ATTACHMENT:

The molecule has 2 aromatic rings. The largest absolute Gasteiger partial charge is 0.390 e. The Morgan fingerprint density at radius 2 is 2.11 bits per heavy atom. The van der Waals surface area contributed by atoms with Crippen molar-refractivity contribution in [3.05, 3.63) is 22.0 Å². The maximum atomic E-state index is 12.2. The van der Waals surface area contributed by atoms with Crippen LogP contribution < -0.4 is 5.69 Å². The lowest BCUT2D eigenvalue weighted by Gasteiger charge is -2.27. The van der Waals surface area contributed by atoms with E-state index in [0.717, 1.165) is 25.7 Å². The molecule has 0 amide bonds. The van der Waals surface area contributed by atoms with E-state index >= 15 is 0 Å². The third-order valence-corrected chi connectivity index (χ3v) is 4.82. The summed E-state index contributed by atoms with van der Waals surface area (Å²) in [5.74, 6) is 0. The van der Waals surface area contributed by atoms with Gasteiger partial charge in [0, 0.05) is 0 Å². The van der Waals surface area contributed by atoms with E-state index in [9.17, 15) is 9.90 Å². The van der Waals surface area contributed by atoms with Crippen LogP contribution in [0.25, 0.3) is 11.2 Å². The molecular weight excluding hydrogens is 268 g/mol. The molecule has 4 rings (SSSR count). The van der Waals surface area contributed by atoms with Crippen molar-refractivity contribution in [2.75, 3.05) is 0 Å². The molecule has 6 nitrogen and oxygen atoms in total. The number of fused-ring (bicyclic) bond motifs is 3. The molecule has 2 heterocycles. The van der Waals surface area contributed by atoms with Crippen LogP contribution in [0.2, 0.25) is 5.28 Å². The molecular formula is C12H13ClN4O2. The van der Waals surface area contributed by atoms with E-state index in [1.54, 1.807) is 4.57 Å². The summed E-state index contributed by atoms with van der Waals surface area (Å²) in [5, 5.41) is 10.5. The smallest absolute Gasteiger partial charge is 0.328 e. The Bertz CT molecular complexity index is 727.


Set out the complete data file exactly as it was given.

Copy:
The molecule has 2 aromatic rings. The largest absolute Gasteiger partial charge is 0.390 e. The Morgan fingerprint density at radius 2 is 2.11 bits per heavy atom. The van der Waals surface area contributed by atoms with Crippen molar-refractivity contribution in [3.05, 3.63) is 22.0 Å². The maximum atomic E-state index is 12.2. The van der Waals surface area contributed by atoms with Crippen LogP contribution < -0.4 is 5.69 Å². The lowest BCUT2D eigenvalue weighted by Gasteiger charge is -2.27. The van der Waals surface area contributed by atoms with E-state index in [0.717, 1.165) is 25.7 Å². The molecule has 0 amide bonds. The van der Waals surface area contributed by atoms with E-state index >= 15 is 0 Å². The third-order valence-corrected chi connectivity index (χ3v) is 4.82. The summed E-state index contributed by atoms with van der Waals surface area (Å²) in [5.74, 6) is 0. The van der Waals surface area contributed by atoms with Gasteiger partial charge in [0, 0.05) is 0 Å². The van der Waals surface area contributed by atoms with E-state index in [9.17, 15) is 9.90 Å². The van der Waals surface area contributed by atoms with Crippen LogP contribution in [0.25, 0.3) is 11.2 Å². The molecular weight excluding hydrogens is 268 g/mol. The molecule has 4 rings (SSSR count). The van der Waals surface area contributed by atoms with Crippen molar-refractivity contribution in [2.75, 3.05) is 0 Å². The molecule has 6 nitrogen and oxygen atoms in total. The number of fused-ring (bicyclic) bond motifs is 3. The molecule has 2 heterocycles. The van der Waals surface area contributed by atoms with Crippen LogP contribution in [0.2, 0.25) is 5.28 Å². The molecular formula is C12H13ClN4O2. The van der Waals surface area contributed by atoms with E-state index in [1.54, 1.807) is 4.57 Å². The summed E-state index contributed by atoms with van der Waals surface area (Å²) in [5, 5.41) is 10.5. The smallest absolute Gasteiger partial charge is 0.328 e. The Bertz CT molecular complexity index is 727.